Date of Award

Summer 7-1-2022

Degree Type


Degree Name

Doctor of Philosophy (PhD)




Braiterman, Zachary J.


Advertising, Christianity, Fundamentalism, Messianism, Superman, Wizard of Oz

Subject Categories

American Studies | Arts and Humanities | History | Religion | United States History


A historically variegated emblem of trust and faith, the messianic idea is the offer of religion to the people for salvation from the coming catastrophe. This dissertation analyzes the messianic idea in "America." The foci of the study are popular messianic figurations that serve as heuristic devices to explicate early 20th century U.S. culture, revealing two ideological impulses that encapsulate collective responses to the anxieties of the age: authoritarian-populism and catastrophic-utopianism. Four case studies, encompassing four different genres of media, define and illustrate these ideological impulses: The Fundamentals, Superman comic books, Bruce Barton's capitalist Christianity, and The Wizard of Oz film. These iconic figures reflect respectively: a fundamentalist and nostalgic desire for the past; libidinal authoritarianism; commodification of religion; and the triumph of grift and hucksterism. Together, these figures constellate the messianic idea in "America," a collective investment in an elongated historical present, which, in turn, colonizes psycho-social space with increasingly entrenched images that congeal into icons overtime. The messianic idea in "America" is best understood iconologically rather than theologically. As an icon, messianism's primary contributions to the "American" cosmovision are a paranoid catastrophic-utopianism and religiously inflected authoritarian-populism.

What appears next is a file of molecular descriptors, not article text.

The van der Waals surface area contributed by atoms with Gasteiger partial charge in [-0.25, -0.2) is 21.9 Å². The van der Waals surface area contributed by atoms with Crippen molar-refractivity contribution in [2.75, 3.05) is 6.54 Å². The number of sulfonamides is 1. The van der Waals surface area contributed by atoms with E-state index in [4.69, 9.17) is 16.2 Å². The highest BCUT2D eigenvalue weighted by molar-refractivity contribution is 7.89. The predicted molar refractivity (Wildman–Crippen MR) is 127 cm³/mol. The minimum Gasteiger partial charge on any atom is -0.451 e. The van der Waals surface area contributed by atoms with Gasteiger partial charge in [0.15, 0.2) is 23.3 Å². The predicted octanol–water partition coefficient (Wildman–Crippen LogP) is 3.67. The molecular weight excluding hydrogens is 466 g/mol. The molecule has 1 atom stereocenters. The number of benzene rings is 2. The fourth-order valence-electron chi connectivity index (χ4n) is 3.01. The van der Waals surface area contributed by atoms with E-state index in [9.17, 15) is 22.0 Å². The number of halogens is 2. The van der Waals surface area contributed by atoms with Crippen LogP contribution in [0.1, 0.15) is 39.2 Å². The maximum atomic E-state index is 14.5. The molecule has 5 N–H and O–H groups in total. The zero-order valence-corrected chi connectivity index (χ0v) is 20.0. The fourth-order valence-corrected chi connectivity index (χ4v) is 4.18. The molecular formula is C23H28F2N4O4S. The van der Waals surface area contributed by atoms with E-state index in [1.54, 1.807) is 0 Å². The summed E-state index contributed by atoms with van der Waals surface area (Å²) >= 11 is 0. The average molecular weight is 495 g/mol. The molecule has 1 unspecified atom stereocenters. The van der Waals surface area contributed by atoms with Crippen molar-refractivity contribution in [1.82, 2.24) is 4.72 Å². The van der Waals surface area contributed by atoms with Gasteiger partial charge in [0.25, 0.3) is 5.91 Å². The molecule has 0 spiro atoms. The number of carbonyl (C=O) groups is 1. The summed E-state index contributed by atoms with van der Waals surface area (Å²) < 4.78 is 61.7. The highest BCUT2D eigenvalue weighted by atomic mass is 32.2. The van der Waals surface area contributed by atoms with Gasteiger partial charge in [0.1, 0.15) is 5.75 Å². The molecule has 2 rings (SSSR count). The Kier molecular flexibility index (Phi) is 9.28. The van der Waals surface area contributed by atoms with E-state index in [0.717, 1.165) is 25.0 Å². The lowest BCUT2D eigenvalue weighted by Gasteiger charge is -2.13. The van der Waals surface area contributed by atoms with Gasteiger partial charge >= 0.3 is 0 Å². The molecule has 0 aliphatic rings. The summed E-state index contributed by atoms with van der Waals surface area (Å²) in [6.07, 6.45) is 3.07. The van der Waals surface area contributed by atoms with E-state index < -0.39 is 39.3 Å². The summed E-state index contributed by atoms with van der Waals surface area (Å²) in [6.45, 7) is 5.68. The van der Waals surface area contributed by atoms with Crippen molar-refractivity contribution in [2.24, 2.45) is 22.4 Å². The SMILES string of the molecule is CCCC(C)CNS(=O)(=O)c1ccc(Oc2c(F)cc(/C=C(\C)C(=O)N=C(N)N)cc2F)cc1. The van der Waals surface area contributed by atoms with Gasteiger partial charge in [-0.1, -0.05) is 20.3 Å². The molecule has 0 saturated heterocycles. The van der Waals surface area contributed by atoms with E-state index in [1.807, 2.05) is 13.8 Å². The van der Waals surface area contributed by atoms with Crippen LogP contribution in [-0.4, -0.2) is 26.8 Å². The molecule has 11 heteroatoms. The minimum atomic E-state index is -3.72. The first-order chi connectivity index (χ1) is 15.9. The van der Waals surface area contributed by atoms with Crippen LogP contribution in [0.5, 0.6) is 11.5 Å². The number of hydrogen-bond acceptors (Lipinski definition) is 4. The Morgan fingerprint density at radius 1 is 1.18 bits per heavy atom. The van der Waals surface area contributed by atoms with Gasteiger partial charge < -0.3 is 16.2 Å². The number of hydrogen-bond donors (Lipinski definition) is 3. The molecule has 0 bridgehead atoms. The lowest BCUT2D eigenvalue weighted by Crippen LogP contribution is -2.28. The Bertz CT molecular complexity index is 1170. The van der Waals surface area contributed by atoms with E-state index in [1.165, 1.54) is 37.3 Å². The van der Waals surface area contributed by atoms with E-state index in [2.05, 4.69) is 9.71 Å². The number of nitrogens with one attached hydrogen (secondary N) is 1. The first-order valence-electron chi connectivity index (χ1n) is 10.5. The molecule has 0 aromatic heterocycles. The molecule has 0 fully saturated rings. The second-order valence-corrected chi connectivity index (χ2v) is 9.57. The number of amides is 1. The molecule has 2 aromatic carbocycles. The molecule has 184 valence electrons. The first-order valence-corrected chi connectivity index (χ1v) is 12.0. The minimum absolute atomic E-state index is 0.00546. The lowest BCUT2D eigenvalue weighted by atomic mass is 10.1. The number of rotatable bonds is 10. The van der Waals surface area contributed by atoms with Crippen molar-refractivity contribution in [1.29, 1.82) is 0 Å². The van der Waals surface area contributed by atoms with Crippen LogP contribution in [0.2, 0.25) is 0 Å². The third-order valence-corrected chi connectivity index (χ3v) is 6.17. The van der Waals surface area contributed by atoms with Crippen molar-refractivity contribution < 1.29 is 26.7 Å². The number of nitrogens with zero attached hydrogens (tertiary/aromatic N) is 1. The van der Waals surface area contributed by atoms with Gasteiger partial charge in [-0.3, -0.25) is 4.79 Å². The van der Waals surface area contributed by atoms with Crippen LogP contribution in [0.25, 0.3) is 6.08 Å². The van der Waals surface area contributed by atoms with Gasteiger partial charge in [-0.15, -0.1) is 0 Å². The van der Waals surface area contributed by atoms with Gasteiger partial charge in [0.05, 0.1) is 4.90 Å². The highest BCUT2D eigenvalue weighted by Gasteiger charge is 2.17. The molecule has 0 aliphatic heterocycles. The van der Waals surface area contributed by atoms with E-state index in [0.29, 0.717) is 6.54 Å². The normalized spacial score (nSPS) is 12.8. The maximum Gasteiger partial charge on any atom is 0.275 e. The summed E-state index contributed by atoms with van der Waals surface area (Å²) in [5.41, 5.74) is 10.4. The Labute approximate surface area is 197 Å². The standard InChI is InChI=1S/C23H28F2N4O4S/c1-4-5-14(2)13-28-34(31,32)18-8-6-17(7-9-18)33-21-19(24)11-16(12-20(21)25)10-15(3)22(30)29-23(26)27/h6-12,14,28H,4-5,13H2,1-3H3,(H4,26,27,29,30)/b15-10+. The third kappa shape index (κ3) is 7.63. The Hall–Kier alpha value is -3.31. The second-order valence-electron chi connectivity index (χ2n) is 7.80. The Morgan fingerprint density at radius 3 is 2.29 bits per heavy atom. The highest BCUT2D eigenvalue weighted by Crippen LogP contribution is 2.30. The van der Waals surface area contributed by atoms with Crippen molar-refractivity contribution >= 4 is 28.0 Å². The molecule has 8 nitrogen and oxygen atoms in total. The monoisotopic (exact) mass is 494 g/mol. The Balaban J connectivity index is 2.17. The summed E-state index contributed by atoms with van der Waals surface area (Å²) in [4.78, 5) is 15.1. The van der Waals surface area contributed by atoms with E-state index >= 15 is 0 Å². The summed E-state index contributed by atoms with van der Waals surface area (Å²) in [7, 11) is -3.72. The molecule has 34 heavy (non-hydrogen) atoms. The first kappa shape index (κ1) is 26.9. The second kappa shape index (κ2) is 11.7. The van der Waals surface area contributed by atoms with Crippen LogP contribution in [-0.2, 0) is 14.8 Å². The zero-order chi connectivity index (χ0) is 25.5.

Open Access

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